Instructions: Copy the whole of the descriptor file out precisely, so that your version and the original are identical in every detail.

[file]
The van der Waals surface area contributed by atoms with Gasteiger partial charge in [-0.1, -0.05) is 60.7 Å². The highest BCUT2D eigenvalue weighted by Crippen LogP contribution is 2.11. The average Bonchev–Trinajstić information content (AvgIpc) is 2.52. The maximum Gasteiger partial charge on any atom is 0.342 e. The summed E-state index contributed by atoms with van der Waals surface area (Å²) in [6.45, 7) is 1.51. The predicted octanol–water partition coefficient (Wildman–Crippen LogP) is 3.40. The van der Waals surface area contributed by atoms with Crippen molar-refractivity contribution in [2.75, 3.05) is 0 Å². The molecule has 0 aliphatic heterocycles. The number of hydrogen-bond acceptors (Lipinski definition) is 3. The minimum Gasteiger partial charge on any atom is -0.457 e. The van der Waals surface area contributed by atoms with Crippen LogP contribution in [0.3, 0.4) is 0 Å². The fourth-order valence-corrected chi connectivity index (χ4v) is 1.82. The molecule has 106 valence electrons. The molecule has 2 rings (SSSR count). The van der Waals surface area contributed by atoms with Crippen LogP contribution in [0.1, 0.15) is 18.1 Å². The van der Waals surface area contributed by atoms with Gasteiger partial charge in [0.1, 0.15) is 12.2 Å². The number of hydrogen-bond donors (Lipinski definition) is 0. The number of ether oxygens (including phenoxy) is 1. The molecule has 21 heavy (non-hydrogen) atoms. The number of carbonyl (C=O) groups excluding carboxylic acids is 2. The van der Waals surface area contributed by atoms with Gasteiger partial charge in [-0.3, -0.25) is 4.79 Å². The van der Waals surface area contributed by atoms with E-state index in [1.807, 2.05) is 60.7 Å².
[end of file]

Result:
The van der Waals surface area contributed by atoms with Gasteiger partial charge in [-0.1, -0.05) is 60.7 Å². The highest BCUT2D eigenvalue weighted by Crippen LogP contribution is 2.11. The average Bonchev–Trinajstić information content (AvgIpc) is 2.52. The maximum Gasteiger partial charge on any atom is 0.342 e. The summed E-state index contributed by atoms with van der Waals surface area (Å²) in [6.45, 7) is 1.51. The predicted octanol–water partition coefficient (Wildman–Crippen LogP) is 3.40. The van der Waals surface area contributed by atoms with Crippen molar-refractivity contribution in [2.75, 3.05) is 0 Å². The molecule has 0 aliphatic heterocycles. The number of hydrogen-bond acceptors (Lipinski definition) is 3. The minimum Gasteiger partial charge on any atom is -0.457 e. The van der Waals surface area contributed by atoms with Crippen LogP contribution in [0.3, 0.4) is 0 Å². The fourth-order valence-corrected chi connectivity index (χ4v) is 1.82. The molecule has 106 valence electrons. The molecule has 2 rings (SSSR count). The van der Waals surface area contributed by atoms with Crippen LogP contribution in [0.1, 0.15) is 18.1 Å². The van der Waals surface area contributed by atoms with Gasteiger partial charge in [0.1, 0.15) is 12.2 Å². The number of hydrogen-bond donors (Lipinski definition) is 0. The number of ether oxygens (including phenoxy) is 1. The molecule has 21 heavy (non-hydrogen) atoms. The number of carbonyl (C=O) groups excluding carboxylic acids is 2. The van der Waals surface area contributed by atoms with Gasteiger partial charge in [-0.3, -0.25) is 4.79 Å². The van der Waals surface area contributed by atoms with E-state index in [1.807, 2.05) is 60.7 Å².